Amazing Altfuels


Written by Tshepo Mokoena
Photos and illustrations by Adrian Tsang, Bay Ismoyo
31 Monday 31st October 2011

When it comes to the debate on biofuels, things can get pretty heated pretty fast (like what I did there?). On the one hand we've got the argument that firmly stands in favour of them, as an alternative energy source to crude oils and one that may be less damaging to the planet/ozone layer/other parts of our ecosystems that support life. Fair enough. Then there's the opposing line that points out that while they may seem like attractive alternatives, their impacts on food security and sustainability are pretty damaging. You know, along the lines that if we keep razing fields to grow biofuel crops, which crops are actual people going to eat?

Of course, being Don't Panic, our biofuels research started to take a slightly different turn when we tried to think of some viable alternatives to petrol. And we've found some that seem to be pretty strong candidates. From watermelons to treats snatched at airport security we've picked out some of the best unconventional ways to keep things up and running. Our report submission to the United Nations Environment Programme is still a work in progress.

Fungi, one of the possible sources of a new biofuel

Powering machinery with ethanol is obviously the starting point for biofuel research. Recently though, scientists have figured that the cellulose in plants could be a rich enough source of energy too. For those that may have found themselves distracted in school, the cellulose particles make up the bits of energy that we humans can't digest, but plants and other animals can break down (which is part of the reason we don't chow down on cellulose-heavy apple cores). By tapping into this possible well of bubbling energy, a team of researchers are finding new ways for us to use compost heaps as fuel sources. Up to now, most of the enzymes in certain fungi and bacteria that are awesome at breaking down food particles and turning them into reusable energy have only worked at body temperature.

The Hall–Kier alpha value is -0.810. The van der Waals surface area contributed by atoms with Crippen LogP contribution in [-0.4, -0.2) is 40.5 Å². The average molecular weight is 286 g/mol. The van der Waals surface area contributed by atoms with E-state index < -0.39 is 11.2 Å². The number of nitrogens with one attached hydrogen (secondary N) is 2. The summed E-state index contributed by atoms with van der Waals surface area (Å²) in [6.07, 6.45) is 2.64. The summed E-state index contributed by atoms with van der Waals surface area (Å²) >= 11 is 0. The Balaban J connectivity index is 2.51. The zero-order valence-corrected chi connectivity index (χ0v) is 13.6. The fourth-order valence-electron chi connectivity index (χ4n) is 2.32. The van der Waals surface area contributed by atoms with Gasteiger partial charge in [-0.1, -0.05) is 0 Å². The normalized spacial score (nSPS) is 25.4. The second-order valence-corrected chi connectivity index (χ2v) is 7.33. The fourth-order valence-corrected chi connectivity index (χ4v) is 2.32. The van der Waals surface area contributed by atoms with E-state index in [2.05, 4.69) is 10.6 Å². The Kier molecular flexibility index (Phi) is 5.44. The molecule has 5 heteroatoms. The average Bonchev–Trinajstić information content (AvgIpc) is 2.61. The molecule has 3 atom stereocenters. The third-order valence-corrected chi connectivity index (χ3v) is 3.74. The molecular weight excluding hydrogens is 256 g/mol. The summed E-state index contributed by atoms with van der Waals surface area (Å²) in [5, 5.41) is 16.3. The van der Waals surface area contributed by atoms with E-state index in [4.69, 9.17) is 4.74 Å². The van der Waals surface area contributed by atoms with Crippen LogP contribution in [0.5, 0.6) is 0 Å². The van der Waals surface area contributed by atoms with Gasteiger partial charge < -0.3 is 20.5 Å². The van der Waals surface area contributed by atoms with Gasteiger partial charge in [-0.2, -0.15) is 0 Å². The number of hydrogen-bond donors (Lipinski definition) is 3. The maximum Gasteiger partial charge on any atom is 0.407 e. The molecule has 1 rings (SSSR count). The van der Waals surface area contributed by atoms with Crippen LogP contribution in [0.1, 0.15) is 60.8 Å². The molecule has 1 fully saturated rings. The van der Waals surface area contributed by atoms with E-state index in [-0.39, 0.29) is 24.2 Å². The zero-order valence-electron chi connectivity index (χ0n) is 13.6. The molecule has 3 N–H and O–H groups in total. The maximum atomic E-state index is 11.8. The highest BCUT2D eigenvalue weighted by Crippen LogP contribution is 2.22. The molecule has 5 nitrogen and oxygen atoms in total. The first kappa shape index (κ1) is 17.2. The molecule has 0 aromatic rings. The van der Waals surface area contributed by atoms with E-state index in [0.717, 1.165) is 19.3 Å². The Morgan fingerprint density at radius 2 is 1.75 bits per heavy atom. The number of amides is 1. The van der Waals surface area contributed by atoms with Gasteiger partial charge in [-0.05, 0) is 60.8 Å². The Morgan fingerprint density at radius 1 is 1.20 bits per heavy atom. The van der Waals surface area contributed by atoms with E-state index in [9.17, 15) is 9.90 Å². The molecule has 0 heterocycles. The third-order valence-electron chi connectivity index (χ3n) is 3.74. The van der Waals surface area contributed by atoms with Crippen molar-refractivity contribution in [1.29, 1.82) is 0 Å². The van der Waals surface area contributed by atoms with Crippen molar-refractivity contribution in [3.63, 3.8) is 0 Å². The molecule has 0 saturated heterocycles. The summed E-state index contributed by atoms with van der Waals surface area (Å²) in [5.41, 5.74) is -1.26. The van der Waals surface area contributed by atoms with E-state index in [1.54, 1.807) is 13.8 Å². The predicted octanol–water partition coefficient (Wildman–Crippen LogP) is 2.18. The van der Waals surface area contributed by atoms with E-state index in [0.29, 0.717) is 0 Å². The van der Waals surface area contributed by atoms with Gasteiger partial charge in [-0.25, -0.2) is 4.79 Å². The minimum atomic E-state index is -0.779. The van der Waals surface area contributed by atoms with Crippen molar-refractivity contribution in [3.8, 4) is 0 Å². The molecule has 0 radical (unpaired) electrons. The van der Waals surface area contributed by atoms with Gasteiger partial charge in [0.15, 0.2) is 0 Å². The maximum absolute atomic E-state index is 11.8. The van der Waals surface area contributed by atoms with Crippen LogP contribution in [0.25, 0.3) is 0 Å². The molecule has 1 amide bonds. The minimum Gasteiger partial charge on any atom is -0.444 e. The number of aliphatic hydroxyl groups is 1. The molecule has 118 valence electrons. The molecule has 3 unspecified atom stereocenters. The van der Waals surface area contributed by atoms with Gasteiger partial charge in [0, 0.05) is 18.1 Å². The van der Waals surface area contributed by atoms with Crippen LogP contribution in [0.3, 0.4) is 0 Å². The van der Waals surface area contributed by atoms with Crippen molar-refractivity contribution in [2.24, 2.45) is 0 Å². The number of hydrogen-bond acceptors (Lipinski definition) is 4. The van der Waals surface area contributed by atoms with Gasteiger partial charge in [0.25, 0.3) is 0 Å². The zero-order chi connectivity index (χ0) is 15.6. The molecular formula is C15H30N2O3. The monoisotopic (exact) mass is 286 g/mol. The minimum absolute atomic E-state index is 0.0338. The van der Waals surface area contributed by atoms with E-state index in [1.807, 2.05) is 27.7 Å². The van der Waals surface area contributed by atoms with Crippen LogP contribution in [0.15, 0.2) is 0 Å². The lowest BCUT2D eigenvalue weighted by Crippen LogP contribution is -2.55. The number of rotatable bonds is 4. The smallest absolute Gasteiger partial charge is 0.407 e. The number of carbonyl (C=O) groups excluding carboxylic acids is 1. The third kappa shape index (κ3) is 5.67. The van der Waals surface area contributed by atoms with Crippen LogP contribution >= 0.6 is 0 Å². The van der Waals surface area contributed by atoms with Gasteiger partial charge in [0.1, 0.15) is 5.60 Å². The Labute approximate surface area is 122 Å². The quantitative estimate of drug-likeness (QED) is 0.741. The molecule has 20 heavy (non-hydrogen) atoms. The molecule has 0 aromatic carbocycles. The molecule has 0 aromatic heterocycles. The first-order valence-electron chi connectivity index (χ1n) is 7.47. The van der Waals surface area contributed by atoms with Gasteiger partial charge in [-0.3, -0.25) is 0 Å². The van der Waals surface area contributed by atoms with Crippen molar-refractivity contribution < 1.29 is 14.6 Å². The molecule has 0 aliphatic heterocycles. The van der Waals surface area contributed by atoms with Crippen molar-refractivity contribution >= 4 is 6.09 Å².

It turns out, however, that some of these enzymes might be able to bust out a spot of decomposition at about 45C - a good eight or nine degrees up from the optimum temperatures of most bacterial and fungal enzymes. What this means for the food industry is the production of a biofuel that's less likely to get contaminated (the high temperature sorts that out) and can be made faster and more efficiently. The main bummer is that no-one really knows about the long-term effects this kind of biofuel production could have on the planet. And since we've only got one of those, it might be some time before we see the compost heap biofuel flying jets across the sky and whatnot.

On a tastier note, it transpires that watermelon juice is great for not only its deliciousness but its energy capacity. There are apparently pretty hefty amounts of discarded and unwanted watermelons in the US market alone, turned away from consumer markets because they don't look picture perfect. Farmers have to leave these odd-looking (but just as juicy) watermelons on the vine and watch them shrivel, uneaten. Sad times. Sad times made less sad by the fact that the sugary liquid extracted from those tonnes of watermelons could even be enough to fuel the small farms they're grown on. Like some sort of 'watermelons giving back initiative', an acre's worth of the juicy orbs is enough to squeeze out almost ninety litres of ethanol. Not bad at all.

While prepping the watermelons for this transformation the scientists are essentially brewing a sort of watermelon moonshine (which is reportedly awful-tasting). It only makes sense, then, for the kind of alcohol people choose to drink to turn into usable fuel. In strictly booze-controlled Sweden, the government confiscated 700,000 litres of the intoxicating stuff in one recent calendar year. Since it's bursting with the sugar particles that are best converted into energy, cops stopped pouring smuggled schnapps down the drain and started putting it to good use. In an interview with National Geographic Ingrid Jarlebrink, of the customs agency in Malmö stated plainly "This alcohol, which used to go to waste, is now turned into something that's positive for the environment". Not too shabby, and a more consoling version of the story than the one in which your confiscated spirits get set aside for the Customs Authority Christmas party.

Human lipids, another potential fuel source. Not as tasty as watermelons

Other final unorthodox fuel sources we encountered were less largely tasty but still weird. Harnessing the power of poo in used nappies, the muscle fibre of animal carcasses and the fat deposits from liposuction clinics are just a few of the less appetising biofuel sources we discovered. In the long-term the real discussion will come from determining the most effective ways of transporting these new biogasses and biofuels without cancelling out their benefits to the planet. Remember, when the oil crisis hits, you might want to make sure you've got plenty of stored alcohol, mushrooms and dirty nappies.


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